Sunday, May 26, 2013



I'll bet there isn't a writer alive who doesn't Google themselves from time to time. It's sort of like masturbation; everyone does it; you just don't talk about it. Well, I suppose there are some people who don't go to the G spot, (Google! I'm talking about Google!), but given the proliferation of places where one can wind up online, it's not a bad idea to occasionally check yourself out. 

My mother, who's in her nineties now, said the other day that she didn't think she was on the Internet and that she "certainly didn't want to be". I just checked, and so far, so good. My dad, on the other hand, can be found with a quick search of his name and Nelson, BC, as he was principal of the high school there from 1946 until 1972 when, at his retirement party, I came out of a cake. Sadly, as those were the days before digital cameras caught your every waking moment, there is no photo (that I know of) commemorating this event, but here we are shortly after I'd emerged.

There's a lovely mention of him on the LV Rogers Secondary School's website, under history:

"An annex known as Lee Hall opened the same year to house the music program. The Hall was named after principal Gerald Lee who had been instrumental in a revival of the fine arts in the school throughout his tenure." Needless to say, the emphasis is mine.

I should mention that Lee Hall has since been torn down. In the 1990s fine arts became less, um, favoured in this School District. Province. Country. Hemisphere. Etc. But that's not what I want to blog about today.

So the other night I decided to see if I'd wound up anywhere new online. And I found two things I thought I'd share with you. 

First, here's a link to a blog post by Mark F. Herron where he has a poem, Outer Banks, that he wrote in response to one of mine that he happened to read here on my blog! The poem in question, Salty Meringue Madness and the Traveling Fair, is the last one on my rather long post that day. I'm nothing short of tickled to think my words inspired someone to write something! Thanks, Mark.

Having found that link, I dug a little further in the Google mines and was rewarded with the discovery of a Pinterest link by one Alley K. to another one of my poems. I don't do much with Pinterest, but I quickly figured out how to repin that one! The poem in question, Minimum Wage, was published in the Antigonish Review a couple of years ago. I really like the company Alley K. has me in; some of her favourites include poems by Anne Sexton, Jane Hirshfield, Frank O'Hara, Pablo Neruda, Leonard Cohen, and Yeats. I am not for a second saying I'm up to any of their standards, but it's really nice to know that my words spoke to someone, too.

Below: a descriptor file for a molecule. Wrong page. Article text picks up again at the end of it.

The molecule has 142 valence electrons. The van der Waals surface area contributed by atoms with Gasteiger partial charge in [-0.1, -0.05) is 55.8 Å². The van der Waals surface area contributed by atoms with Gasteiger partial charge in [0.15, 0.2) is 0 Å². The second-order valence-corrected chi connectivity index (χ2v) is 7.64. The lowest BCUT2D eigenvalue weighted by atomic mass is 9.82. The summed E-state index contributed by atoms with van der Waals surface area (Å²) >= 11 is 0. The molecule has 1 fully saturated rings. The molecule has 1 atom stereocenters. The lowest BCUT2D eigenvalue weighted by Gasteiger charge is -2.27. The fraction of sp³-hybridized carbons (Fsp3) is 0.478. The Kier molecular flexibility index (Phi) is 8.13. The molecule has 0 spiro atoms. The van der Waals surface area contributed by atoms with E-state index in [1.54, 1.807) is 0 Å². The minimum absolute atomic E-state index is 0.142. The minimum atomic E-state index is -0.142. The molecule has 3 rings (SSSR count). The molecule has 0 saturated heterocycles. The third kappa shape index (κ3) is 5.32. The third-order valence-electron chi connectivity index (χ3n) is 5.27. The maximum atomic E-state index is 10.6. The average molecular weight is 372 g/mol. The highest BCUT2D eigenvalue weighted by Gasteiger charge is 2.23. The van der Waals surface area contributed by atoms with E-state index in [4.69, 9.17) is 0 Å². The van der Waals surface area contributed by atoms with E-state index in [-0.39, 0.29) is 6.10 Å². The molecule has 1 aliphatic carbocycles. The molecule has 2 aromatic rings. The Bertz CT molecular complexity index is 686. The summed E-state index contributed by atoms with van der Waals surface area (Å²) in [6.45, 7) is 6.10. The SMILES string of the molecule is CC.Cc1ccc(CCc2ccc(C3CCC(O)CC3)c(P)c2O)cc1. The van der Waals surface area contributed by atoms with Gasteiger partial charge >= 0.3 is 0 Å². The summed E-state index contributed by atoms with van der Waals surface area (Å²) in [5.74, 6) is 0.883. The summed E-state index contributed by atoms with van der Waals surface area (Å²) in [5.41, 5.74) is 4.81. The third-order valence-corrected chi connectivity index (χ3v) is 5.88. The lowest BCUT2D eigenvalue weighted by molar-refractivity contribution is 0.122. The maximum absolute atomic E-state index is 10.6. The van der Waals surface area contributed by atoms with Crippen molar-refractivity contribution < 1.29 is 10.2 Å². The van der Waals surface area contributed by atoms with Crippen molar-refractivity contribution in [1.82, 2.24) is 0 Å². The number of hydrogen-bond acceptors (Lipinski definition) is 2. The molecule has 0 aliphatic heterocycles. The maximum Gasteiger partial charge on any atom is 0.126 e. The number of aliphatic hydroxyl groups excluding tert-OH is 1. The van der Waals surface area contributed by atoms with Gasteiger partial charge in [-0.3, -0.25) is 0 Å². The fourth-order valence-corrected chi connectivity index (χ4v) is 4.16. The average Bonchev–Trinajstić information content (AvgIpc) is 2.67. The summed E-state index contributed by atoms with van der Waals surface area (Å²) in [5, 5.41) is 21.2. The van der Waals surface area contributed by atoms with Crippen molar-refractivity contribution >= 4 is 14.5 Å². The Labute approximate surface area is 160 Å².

Here's the poem in its entirety:

Minimum Wage

I’m not your servant,
although you wouldn’t know it
the way you look me in the eye,
toss your empty coffee cup
at the garbage and miss.
You leave a trail like you’re afraid
you won’t be able to find your way back
if not for the cigarette butts, cash register receipts,
candy bar wrappers and used Kleenex
falling behind you like rice at a wedding.
But wait — there’s rice, too,
from the Styrofoam plate your kids knocked off the table,
even though you told them to sit still, goddamn it,
now there’s rice everywhere,
and the man with the mop will have to clean it up.
You nudge the Styrofoam plate a little further
under the table with your cross-trainered foot,
herd your kids into the washroom
for one last pee before the train goes.
One of them puts too much paper down the toilet
but you let him flush anyway.
After you’re gone,
after you’re all gone,
I’ll still be the man with the mop, wiping away
your every spill and smudge and spit and spoor,
getting rid of it all,
keeping only words you’ll never see
for poems you’ll never hear.

Apparently, somebody did hear this one! So thank you Alley K., and I love the image you used to go with the poem. 

Now I'm off to the basement mines. A yard sale is in our future and it's time to dust off some boxes that have been thus labeled and gathering dust for the last three or four years and see what's inside. Who knows? Maybe I'll find a poem.



Rebecca Bradley said...

Love the picture of lovely young Linda - oh yes, and the poems as well. :)

Judy Dykstra-Brown said...

Love this one Linda. I thought from the beginning that it was his wife narrating the poem... a nice switcheroo. And apt images. Are you doing NaPoWriMo this year? If so, Tag---you're it.

Oh, and yes. Love the picture of you and your dad. I'd recognize that mischievous smile anywhere... Judy

Judy Dykstra-Brown said...

Oops.... I wrote a comment but perhaps it didn't post. So, I'll repeat my admiration of your poem and ask again if you are doing NaPoWriMo this year and say "Tag, You're it!" for a second time. Also repeat how fun it is to see that same mischievous grin on a "you" a few years younger. Missed seeing you this year. I don't think I'll be going back to La Manz again... too sad (not) seeing all the missing faces. I did go to the writer's group and saw about 5 familiar old friends. That was the highlight of my short (1 week) visit and the writing was really good. I got Judith Landau's book. Good to see them as well. Judy

Judy Dykstra-Brown said...

Hmm happened again. I'm not very savvy..Probably just waiting for your approval before it shows up. You can erase the second two comments if you want to make me look smarter. If you ever do make it back to Mexico, make a swing by my house...J